Mark Spybey is one of those underground legends that will go down in the musical history books as progressing ambient and noise to a new level of accepted “house” music. The list of bands and musicians he has worked with could easily fill an entire page. I unfortunately missed the zoviet : france years, and was first exposed to dead Voices On Air with the Hypnotic Records release of new words machine. I was hooked immediately, and over the years I have felt like a father would watching his offspring grow and change into an adult. I remember relaxing over a long weekend in Chicago during Invisible’s Route 666 tour, and finding that my host Dave had a post card from Spybey on his fridge. Dave assured me Mark was a very open and communicative person, and that I should drop him some e-mail. He understated Spybey’s very open nature. The last time I saw Mark was in Chicago almost two years ago. Then I was blessed with piss frond a couple of months ago. The world must know this album exists! Mark finally blends all the various sounds he has worked with, from his own ambient noise to the rhythm-driven Download. On these two CDs we are graced with everything I ever thought possible for the direction of dVOA. So I decided to kick off another year of my life (it was my birthday) by conversing with an old friend about such a phenomenal and ground-breaking album.
So Mark, last time we met was in Chicago two years ago. Those two shows forever changed my opinions of dVOA. I wonder which was your favorite?
I don’t know. I’ve moved on so much. They both sound extremely primitive to me now. The recent shows on the Lowest of the Low were much better. I’m not playing without a full band now.
Wow! That’s quite a change. I always viewed dVOA as a very lo-fi ambient thing where a band wasn’t really necessary. I can see the need now with the sound on piss frond. Why such a change?
I never wanted to stay in the same direction. Though looking back, it’s not near as of a big leap as I wanted.
Well I noticed that there is a lot of collaborating on this album. When did you decided to begin collaborating so extensively with other musicians under the name dVOA?
I’ve always collaborated. It started with two others as a band. Being an improviser, when friends come by, we may end up jamming. When I like what I’m hearing, which usually happens, it will probably end up in some form on an album.
The new album sounds like it was a multi-track recording instead of the usual four track method of the earlier releases. What’s your favorite way to record these days?
I don’t really enjoy straight improv anymore. The first take is usually the best, but I am finding that after mixed once or twice, there is still more that can be done to get it to perfection. I can record much as I want at home, but I like taking what I’ve done here and radically changing it.
How much input do you draw from the world around you for the music of dVOA? I know a lot of musicians prefer to isolate themselves from the world in order to record.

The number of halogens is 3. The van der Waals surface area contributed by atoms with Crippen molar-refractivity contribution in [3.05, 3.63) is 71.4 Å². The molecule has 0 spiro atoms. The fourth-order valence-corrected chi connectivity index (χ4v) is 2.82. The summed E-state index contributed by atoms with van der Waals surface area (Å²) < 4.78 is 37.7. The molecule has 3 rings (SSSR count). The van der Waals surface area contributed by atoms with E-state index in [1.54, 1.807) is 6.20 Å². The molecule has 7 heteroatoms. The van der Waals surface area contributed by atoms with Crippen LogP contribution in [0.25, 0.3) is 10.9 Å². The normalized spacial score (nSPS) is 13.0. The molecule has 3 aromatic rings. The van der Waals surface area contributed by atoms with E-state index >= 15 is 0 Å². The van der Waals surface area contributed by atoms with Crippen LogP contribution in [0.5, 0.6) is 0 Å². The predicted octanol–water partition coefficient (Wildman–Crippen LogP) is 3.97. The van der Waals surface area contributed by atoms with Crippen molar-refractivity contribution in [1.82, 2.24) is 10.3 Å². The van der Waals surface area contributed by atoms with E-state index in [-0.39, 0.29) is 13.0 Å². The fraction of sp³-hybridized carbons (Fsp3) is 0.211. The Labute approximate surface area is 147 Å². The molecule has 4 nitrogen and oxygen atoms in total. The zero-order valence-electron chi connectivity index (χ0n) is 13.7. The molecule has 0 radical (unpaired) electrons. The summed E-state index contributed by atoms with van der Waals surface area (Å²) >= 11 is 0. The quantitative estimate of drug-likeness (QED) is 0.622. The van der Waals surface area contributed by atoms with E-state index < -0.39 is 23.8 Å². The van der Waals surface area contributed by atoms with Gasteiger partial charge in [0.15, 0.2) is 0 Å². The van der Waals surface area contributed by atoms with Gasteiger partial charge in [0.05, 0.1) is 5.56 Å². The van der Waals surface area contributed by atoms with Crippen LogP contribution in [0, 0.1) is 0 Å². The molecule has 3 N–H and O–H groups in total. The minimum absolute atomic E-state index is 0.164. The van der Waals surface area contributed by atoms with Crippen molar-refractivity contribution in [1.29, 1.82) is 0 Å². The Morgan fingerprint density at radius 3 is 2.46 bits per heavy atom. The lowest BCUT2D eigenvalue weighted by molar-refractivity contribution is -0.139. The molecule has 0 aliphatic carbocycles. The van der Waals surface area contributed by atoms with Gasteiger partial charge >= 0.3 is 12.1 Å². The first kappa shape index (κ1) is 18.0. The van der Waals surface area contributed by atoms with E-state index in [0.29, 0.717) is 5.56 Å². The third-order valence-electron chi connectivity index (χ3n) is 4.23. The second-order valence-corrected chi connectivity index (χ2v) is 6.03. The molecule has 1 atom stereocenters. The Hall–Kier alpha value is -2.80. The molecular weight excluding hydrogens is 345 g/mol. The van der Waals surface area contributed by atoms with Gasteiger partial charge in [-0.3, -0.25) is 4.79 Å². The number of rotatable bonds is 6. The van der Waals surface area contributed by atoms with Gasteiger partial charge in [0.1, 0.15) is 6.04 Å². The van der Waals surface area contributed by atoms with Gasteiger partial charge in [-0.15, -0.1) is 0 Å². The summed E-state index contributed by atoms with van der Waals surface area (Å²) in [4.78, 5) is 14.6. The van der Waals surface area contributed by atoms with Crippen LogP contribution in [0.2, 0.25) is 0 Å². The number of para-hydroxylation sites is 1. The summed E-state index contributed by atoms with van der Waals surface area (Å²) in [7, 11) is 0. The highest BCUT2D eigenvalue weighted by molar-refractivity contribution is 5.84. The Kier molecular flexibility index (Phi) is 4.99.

I would have to say that whatever is going on around me is highly influential: the events, the people and how I am physically.
Now most people don’t realize it, but your “day job” is as a therapist isn’t it?
I can’t imagine it. What got you involved with that?
I was interested in the arts and saw it as a way to merge the two. It’s the same as being a road sweeper. I like helping people be more independent.
Does work influence your music and vice versa?
Not at all. My job doesn’t come home. They don’t interact. They don’t need to know what I do outside my job, just like I don’t need to know what they do.
Considering your day job, I hate to ask, but do you have any tour plans?
I’m not interested in the “tour-album-tour-album” approach. I am, however, preparing to support the Damo Suzuki Network with James Plotkin. We’re playing from September 25th to October 4th in selected cities around the US.
Wow! Sounds like a huge undertaking. What cities are you playing?
We’re doing two shows in New York City, then to Chicago, Los Angeles, San Francisco, and Seattle. There might be a show here in Vancouver, but it’s not confirmed yet.
Well I hope nothing gets stolen this time around. You never got Godzilla back, or a replacement, after he was stolen in Atlanta on the Download tour did you?
No, but there have been several sightings. A guy popped on IRC one night saying he had Godzilla and was ready to give him back. It’s really very rude. It’s like stealing a guitar.
I would have to agree. I’ll be back in Atlanta soon, so I’ll start up the search again.
For those of you who enjoy the various endeavors of Spybey and can connect to an Effnet IRC server, Mark pops on several nights a week just to hang out in the channel #dvoa. Why did Mark start doing these little sessions? “A couple of people set up chat rooms over the years. I’ve always wanted to spoil the myth of the musicians not wanting to interact with fans. It’s a group of people I like, so we just hang out and chat.” It’s one of many ways I’ve stayed in touch with Mark over the years, so I invite everyone that is interested in “hanging out” to drop by every once in awhile. You never know who might drop in for a few.